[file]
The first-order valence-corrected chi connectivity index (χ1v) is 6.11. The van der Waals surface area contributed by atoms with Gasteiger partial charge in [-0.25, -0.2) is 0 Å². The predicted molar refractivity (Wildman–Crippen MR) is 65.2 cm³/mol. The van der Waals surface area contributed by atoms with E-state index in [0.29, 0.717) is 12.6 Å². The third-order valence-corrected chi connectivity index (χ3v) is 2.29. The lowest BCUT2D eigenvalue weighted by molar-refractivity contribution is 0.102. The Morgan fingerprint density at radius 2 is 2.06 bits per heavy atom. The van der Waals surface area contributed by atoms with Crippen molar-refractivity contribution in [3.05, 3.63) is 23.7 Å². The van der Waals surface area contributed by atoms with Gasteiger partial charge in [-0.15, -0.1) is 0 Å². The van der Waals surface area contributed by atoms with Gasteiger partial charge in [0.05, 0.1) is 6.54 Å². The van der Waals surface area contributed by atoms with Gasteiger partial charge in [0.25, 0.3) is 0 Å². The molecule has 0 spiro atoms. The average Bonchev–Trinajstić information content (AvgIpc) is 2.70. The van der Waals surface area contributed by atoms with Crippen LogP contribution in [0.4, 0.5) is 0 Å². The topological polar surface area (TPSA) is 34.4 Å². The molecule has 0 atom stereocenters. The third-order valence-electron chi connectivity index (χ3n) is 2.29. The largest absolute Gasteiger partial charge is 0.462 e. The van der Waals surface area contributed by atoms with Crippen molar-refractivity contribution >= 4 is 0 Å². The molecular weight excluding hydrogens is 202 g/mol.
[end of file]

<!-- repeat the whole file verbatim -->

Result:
The first-order valence-corrected chi connectivity index (χ1v) is 6.11. The van der Waals surface area contributed by atoms with Gasteiger partial charge in [-0.25, -0.2) is 0 Å². The predicted molar refractivity (Wildman–Crippen MR) is 65.2 cm³/mol. The van der Waals surface area contributed by atoms with E-state index in [0.29, 0.717) is 12.6 Å². The third-order valence-corrected chi connectivity index (χ3v) is 2.29. The lowest BCUT2D eigenvalue weighted by molar-refractivity contribution is 0.102. The Morgan fingerprint density at radius 2 is 2.06 bits per heavy atom. The van der Waals surface area contributed by atoms with Crippen molar-refractivity contribution in [3.05, 3.63) is 23.7 Å². The van der Waals surface area contributed by atoms with Gasteiger partial charge in [-0.15, -0.1) is 0 Å². The van der Waals surface area contributed by atoms with Gasteiger partial charge in [0.05, 0.1) is 6.54 Å². The van der Waals surface area contributed by atoms with Gasteiger partial charge in [0.25, 0.3) is 0 Å². The molecule has 0 spiro atoms. The average Bonchev–Trinajstić information content (AvgIpc) is 2.70. The van der Waals surface area contributed by atoms with Crippen LogP contribution in [0.4, 0.5) is 0 Å². The topological polar surface area (TPSA) is 34.4 Å². The molecule has 0 atom stereocenters. The third-order valence-electron chi connectivity index (χ3n) is 2.29. The largest absolute Gasteiger partial charge is 0.462 e. The van der Waals surface area contributed by atoms with Crippen molar-refractivity contribution >= 4 is 0 Å². The molecular weight excluding hydrogens is 202 g/mol.